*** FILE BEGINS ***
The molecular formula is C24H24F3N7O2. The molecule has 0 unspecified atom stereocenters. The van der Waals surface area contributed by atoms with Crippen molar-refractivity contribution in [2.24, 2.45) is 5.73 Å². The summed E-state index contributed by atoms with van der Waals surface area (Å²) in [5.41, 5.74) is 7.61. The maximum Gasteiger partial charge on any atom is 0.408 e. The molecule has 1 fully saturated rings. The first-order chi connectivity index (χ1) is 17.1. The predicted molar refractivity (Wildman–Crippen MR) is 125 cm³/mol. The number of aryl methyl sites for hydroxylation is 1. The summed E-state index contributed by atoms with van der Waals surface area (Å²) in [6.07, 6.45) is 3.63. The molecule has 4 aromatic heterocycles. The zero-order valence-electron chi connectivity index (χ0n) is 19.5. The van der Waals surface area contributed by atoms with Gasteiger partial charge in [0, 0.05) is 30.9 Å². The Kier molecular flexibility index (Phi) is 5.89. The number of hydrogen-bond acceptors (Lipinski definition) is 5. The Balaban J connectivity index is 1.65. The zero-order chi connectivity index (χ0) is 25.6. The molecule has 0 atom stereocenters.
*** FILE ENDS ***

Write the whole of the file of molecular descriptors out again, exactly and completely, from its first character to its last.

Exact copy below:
The molecular formula is C24H24F3N7O2. The molecule has 0 unspecified atom stereocenters. The van der Waals surface area contributed by atoms with Crippen molar-refractivity contribution in [2.24, 2.45) is 5.73 Å². The summed E-state index contributed by atoms with van der Waals surface area (Å²) in [5.41, 5.74) is 7.61. The maximum Gasteiger partial charge on any atom is 0.408 e. The molecule has 1 fully saturated rings. The first-order chi connectivity index (χ1) is 17.1. The predicted molar refractivity (Wildman–Crippen MR) is 125 cm³/mol. The number of aryl methyl sites for hydroxylation is 1. The summed E-state index contributed by atoms with van der Waals surface area (Å²) in [6.07, 6.45) is 3.63. The molecule has 4 aromatic heterocycles. The zero-order valence-electron chi connectivity index (χ0n) is 19.5. The van der Waals surface area contributed by atoms with Gasteiger partial charge in [0, 0.05) is 30.9 Å². The Kier molecular flexibility index (Phi) is 5.89. The number of hydrogen-bond acceptors (Lipinski definition) is 5. The Balaban J connectivity index is 1.65. The zero-order chi connectivity index (χ0) is 25.6. The molecule has 0 atom stereocenters.